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Coral Bleaching Threat Increasing in Western Atlantic and Pacific Oceans

Coral Bleaching Threat Increasing in Western Atlantic and Pacific Oceans

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Unusually warm ocean temperatures are creating conditions that threaten to kill coral across the equatorial Pacific, north Pacific and western Atlantic oceans, the National Oceanic and Atmospheric Administration said Monday.

Bleached and dead Acorpora coral in the National Marine Sanctuary of American Samoa. Warm Pacific ocean temperatures may lead to an increase in coral bleaching, NOAA scientists said. (Photo Credit: NOAA)

Bleached and dead Acorpora coral in the National Marine Sanctuary of American Samoa. Warm Pacific ocean temperatures may lead to an increase in coral bleaching, NOAA scientists said.
(Photo Credit: NOAA)

As aberrantly warm ocean temperatures cover the north Pacific, equatorial Pacific, and western Atlantic oceans, NOAA scientists expect greater bleaching of corals on Northern Hemisphere reefs through October, potentially leading to the death of corals over a wide area and affecting the long-term supply of fish and shellfish.

While corals can recover from mild bleaching, severe or long-term bleaching kills corals. Even if corals recover, they are more susceptible to disease. Once corals die, it usually takes decades for the reef to recover — but recovery is only possible if the reefs are undisturbed. After corals die, reefs degrade and the structures corals build are eroded away, providing less shoreline protection and less habitat for fish and shellfish.

“The bleaching that started in June 2014 has been really bad for corals in the western Pacific,” said Mark Eakin, NOAA Coral Reef Watch coordinator. “We are worried that bleaching will spread to the western Atlantic and again into Hawaii.”

Earlier this year, NOAA’s Coral Reef Watch four-month Coral Bleaching Outlook accurately predicted coral bleaching in the South Pacific, including the Solomon Islands, Papua New Guinea, Nauru, Fiji, and American Samoa. It also recently predicted the coral bleaching in the Indian Ocean, including the British Indian Ocean Territory and the Maldives.

Coral bleaching occurs when corals are stressed by changes in environmental conditions such as temperature, light or nutrients. The coral expels the symbiotic algae living in its tissue, causing the tissue to turn white or pale. Without the algae, the coral loses its major source of food and is more susceptible to disease. Scientists note, however, that only high temperatures can cause bleaching over wide areas like those seen since 2014.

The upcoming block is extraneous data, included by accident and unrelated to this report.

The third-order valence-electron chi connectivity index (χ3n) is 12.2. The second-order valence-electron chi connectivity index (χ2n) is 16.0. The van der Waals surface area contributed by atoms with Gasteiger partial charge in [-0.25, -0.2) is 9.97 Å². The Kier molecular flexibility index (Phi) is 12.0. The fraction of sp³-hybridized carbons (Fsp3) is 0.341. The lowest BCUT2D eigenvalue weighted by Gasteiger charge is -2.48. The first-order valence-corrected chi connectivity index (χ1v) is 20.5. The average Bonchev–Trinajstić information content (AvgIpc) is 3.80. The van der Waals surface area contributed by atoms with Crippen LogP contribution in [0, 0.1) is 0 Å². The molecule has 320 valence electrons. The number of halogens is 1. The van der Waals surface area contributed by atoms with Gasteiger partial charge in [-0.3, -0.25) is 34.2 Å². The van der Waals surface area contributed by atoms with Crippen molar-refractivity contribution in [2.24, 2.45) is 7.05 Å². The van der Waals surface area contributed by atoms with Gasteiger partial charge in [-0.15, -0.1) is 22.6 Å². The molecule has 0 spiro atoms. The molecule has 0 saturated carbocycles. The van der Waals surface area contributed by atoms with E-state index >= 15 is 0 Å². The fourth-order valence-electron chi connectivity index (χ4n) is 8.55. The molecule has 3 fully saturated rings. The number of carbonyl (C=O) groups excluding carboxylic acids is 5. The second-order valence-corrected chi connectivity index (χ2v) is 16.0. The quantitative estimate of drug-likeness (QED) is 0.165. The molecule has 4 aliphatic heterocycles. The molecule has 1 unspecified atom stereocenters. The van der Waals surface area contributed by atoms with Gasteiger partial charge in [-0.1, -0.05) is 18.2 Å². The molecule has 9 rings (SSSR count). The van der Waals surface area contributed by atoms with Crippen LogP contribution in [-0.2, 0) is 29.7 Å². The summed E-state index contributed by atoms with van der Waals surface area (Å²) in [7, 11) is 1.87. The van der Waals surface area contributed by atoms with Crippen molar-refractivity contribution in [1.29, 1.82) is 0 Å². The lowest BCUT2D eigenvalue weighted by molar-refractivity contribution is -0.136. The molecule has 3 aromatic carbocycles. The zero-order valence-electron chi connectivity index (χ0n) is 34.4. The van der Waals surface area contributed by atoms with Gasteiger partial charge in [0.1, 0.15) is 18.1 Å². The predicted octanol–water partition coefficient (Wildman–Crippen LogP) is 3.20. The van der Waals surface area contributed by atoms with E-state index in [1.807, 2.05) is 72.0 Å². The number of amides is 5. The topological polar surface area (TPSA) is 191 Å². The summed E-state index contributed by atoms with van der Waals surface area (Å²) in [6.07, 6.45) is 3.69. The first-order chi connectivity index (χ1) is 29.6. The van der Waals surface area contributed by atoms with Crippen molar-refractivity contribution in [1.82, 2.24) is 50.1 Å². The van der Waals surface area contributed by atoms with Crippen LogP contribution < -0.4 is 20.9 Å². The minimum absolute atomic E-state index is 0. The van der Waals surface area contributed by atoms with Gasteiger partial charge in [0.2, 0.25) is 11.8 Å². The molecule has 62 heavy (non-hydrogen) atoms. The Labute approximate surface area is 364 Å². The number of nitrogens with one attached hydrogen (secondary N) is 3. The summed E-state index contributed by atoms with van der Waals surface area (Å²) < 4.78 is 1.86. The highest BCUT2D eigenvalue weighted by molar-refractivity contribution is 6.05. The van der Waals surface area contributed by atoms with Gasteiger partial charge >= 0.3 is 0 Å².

Coral can recover from mild bleaching, but two consecutive years of bleaching could cause severe damage, scientists said.

“Many healthy, resilient coral reefs can withstand bleaching as long as they have time to recover,” Eakin said. “However, when you have repeated bleaching on a reef within a short period of time, it’s very hard for the corals to recover and survive.”

In 2014, Kaneohe Bay on Oahu’s east side suffered the most serious bleaching in the state, which is home to 15 percent of all coral under U.S. jurisdiction. Seventy-five percent of the dominant coral species there lost some color or turned completely white.

Coral reefs are a critical part of the ecosystem, and their health is vital to the ocean environment. Coral cover just one-tenth of the ocean floor, but they are home to 25 percent of known marine species. Some fish eat coral, and others hide from predators in them. Some species use coral as nursery grounds. Some types of shark will frequent coral reefs.

(Source: NOAA)

(Source: NOAA)

The NOAA Coral Reef Watch program’s satellite data provide current reef environmental conditions to quickly identify areas at risk for coral bleaching, while its climate model-based outlooks provide managers with information on potential bleaching months in advance. The Coral Reef Watch mission is to utilize remote sensing and in situ tools for near-real-time and long term monitoring, modeling and reporting of physical environmental conditions of coral reef ecosystems.

The four-month Coral Bleaching Outlooks, based on NOAA’s operational Climate Forecast System, use NOAA’s vast collection of environmental data to provide resource managers and the general public with the necessary tools to help reduce effects of climate change and other environmental and human caused stressors.

The outlook is produced by NOAA’s Satellite and Information Service and funded by the Coral Reef Conservation Program, Climate Program Office, and National Centers for Environmental Prediction.

For more information on coral bleaching and these products, visit Coral Reef Watch.

(Story courtesy of NOAA.)

Avatar of Coral Triangle Written by Coral Triangle

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